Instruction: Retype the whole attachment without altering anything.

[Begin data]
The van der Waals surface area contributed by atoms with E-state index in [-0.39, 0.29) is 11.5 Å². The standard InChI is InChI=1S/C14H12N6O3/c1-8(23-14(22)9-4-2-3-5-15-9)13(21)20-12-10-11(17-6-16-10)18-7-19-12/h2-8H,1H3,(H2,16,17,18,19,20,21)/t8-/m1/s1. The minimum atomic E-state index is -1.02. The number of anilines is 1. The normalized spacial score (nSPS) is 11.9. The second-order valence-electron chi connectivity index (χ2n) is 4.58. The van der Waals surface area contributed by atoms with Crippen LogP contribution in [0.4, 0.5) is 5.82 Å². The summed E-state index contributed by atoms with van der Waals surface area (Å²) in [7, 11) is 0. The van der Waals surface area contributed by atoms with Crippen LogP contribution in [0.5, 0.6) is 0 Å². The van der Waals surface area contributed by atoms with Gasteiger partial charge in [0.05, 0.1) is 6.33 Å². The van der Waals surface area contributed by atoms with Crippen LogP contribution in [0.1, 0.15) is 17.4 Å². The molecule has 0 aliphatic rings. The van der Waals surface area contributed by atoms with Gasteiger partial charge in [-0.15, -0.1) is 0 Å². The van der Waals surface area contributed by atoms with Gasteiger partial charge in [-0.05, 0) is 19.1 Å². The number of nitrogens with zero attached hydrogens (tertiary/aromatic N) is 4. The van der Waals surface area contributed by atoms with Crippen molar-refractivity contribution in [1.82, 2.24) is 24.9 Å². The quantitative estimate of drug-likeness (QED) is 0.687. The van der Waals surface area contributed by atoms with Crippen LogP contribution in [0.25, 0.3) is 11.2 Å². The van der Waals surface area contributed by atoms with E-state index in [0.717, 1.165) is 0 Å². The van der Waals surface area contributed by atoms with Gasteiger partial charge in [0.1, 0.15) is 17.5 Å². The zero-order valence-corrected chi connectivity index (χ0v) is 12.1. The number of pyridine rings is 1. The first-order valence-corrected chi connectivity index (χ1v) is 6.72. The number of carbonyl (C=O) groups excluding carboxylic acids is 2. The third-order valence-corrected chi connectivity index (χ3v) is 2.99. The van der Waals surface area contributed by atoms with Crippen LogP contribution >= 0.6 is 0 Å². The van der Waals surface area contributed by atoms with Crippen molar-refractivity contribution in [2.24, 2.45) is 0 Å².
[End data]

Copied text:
The van der Waals surface area contributed by atoms with E-state index in [-0.39, 0.29) is 11.5 Å². The standard InChI is InChI=1S/C14H12N6O3/c1-8(23-14(22)9-4-2-3-5-15-9)13(21)20-12-10-11(17-6-16-10)18-7-19-12/h2-8H,1H3,(H2,16,17,18,19,20,21)/t8-/m1/s1. The minimum atomic E-state index is -1.02. The number of anilines is 1. The normalized spacial score (nSPS) is 11.9. The second-order valence-electron chi connectivity index (χ2n) is 4.58. The van der Waals surface area contributed by atoms with Crippen LogP contribution in [0.4, 0.5) is 5.82 Å². The summed E-state index contributed by atoms with van der Waals surface area (Å²) in [7, 11) is 0. The van der Waals surface area contributed by atoms with Crippen LogP contribution in [0.5, 0.6) is 0 Å². The van der Waals surface area contributed by atoms with Gasteiger partial charge in [0.05, 0.1) is 6.33 Å². The van der Waals surface area contributed by atoms with Crippen LogP contribution in [0.1, 0.15) is 17.4 Å². The molecule has 0 aliphatic rings. The van der Waals surface area contributed by atoms with Gasteiger partial charge in [-0.15, -0.1) is 0 Å². The van der Waals surface area contributed by atoms with Gasteiger partial charge in [-0.05, 0) is 19.1 Å². The number of nitrogens with zero attached hydrogens (tertiary/aromatic N) is 4. The van der Waals surface area contributed by atoms with Crippen molar-refractivity contribution in [1.82, 2.24) is 24.9 Å². The quantitative estimate of drug-likeness (QED) is 0.687. The van der Waals surface area contributed by atoms with Crippen LogP contribution in [0.25, 0.3) is 11.2 Å². The van der Waals surface area contributed by atoms with E-state index in [0.717, 1.165) is 0 Å². The van der Waals surface area contributed by atoms with Gasteiger partial charge in [0.1, 0.15) is 17.5 Å². The zero-order valence-corrected chi connectivity index (χ0v) is 12.1. The number of pyridine rings is 1. The first-order valence-corrected chi connectivity index (χ1v) is 6.72. The number of carbonyl (C=O) groups excluding carboxylic acids is 2. The third-order valence-corrected chi connectivity index (χ3v) is 2.99. The van der Waals surface area contributed by atoms with Crippen LogP contribution >= 0.6 is 0 Å². The van der Waals surface area contributed by atoms with Crippen molar-refractivity contribution in [2.24, 2.45) is 0 Å².